What people want from a trip to the ER
"I just needed to know what was causing the pain," said one patient. People walk into an emergency room because something is wrong. It might be life-threatening or benign. It could cause long-term damage if ignored, or it may be fine to wait out the symptoms.
"Our primary goals when we see patients in the emergency department are to assess whether the patient is in immediate danger, to stabilize the patient, and then to diagnose if possible. But sometimes achieving these goals isn't enough to meet a patient's expectations," said Kristin Rising, MD, Director of Acute Care Transitions and Associate Professor of Emergency Medicine at Jefferson (Philadelphia University + Thomas Jefferson University).
To better understand the reasons for patient dissatisfaction with ER visits, and to address whether ER physicians are providing care that meet the patients' needs, Dr. Rising and colleagues engaged 30 individuals who recently visited the ER in open-ended phone discussions and then analyzed their responses by identifying emerging themes. Their findings were published in the Annals of Emergency Medicine and may inform better transitions of care.
Although a diagnosis can help provide patients with a road map regarding next steps and helps legitimize the symptoms patients are experiencing, diagnosis is not always possible to obtain during an ER visit. Instead patients may be discharged with a description of the symptoms they initially reported and perhaps an assurance that the symptoms are not immediately life threatening.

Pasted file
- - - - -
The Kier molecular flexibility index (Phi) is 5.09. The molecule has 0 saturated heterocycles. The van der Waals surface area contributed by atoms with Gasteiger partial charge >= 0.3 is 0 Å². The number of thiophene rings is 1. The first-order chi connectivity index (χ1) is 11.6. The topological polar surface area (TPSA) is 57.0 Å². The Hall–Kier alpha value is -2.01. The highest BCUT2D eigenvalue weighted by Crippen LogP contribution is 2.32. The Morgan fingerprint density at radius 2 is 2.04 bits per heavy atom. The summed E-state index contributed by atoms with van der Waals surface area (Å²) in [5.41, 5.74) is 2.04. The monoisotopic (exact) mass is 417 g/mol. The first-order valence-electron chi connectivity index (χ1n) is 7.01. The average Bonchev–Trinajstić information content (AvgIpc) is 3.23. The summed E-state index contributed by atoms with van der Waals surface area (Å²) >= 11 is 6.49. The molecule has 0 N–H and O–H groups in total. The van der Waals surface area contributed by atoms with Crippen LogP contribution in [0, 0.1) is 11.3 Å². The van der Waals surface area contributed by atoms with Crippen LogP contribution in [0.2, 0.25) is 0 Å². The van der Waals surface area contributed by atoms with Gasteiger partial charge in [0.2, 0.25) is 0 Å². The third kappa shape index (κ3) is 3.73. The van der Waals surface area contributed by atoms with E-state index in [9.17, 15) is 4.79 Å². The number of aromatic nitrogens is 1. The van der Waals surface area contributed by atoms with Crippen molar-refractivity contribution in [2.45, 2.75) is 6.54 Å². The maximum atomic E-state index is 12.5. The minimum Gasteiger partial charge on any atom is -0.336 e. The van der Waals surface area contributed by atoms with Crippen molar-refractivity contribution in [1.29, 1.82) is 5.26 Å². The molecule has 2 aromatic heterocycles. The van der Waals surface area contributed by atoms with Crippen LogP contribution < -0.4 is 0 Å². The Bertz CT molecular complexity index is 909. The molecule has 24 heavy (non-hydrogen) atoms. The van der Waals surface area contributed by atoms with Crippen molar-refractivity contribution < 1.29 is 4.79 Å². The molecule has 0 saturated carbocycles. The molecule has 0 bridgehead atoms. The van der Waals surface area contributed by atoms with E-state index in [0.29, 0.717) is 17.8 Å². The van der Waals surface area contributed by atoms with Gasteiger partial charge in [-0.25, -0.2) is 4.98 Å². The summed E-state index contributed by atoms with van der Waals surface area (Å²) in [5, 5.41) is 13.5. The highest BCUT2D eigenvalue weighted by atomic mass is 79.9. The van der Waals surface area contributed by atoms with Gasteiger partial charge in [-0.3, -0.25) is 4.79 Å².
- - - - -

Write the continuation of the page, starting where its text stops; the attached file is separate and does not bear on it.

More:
"For some patients, the assurance that they're not in immediate danger is enough. For others, we learned, it's more important to understand things such as how to navigate the healthcare system to continue the diagnostic process, reasons to seek repeat care, and how long symptoms might impact their lives," said Rising.
One participant noted, "I needed to know for what time frame it would be preventing me from going through my day-to-day normal life routine."
The findings have implications for how physicians and healthcare professionals prepare and communicate discharge instructions. Patients have concrete needs and questions that can often be addressed regardless of whether a diagnosis has been made. The work suggests that there is a need for more attention on how to most effectively provide discharge instructions to patients for whom a definitive diagnosis has not been found.
"We found that for some patients, diagnosis wasn't the biggest need," said Rising. "Rather they wanted to know how to relieve or manage their symptoms, regardless of whether or not a definitive diagnosis had been made."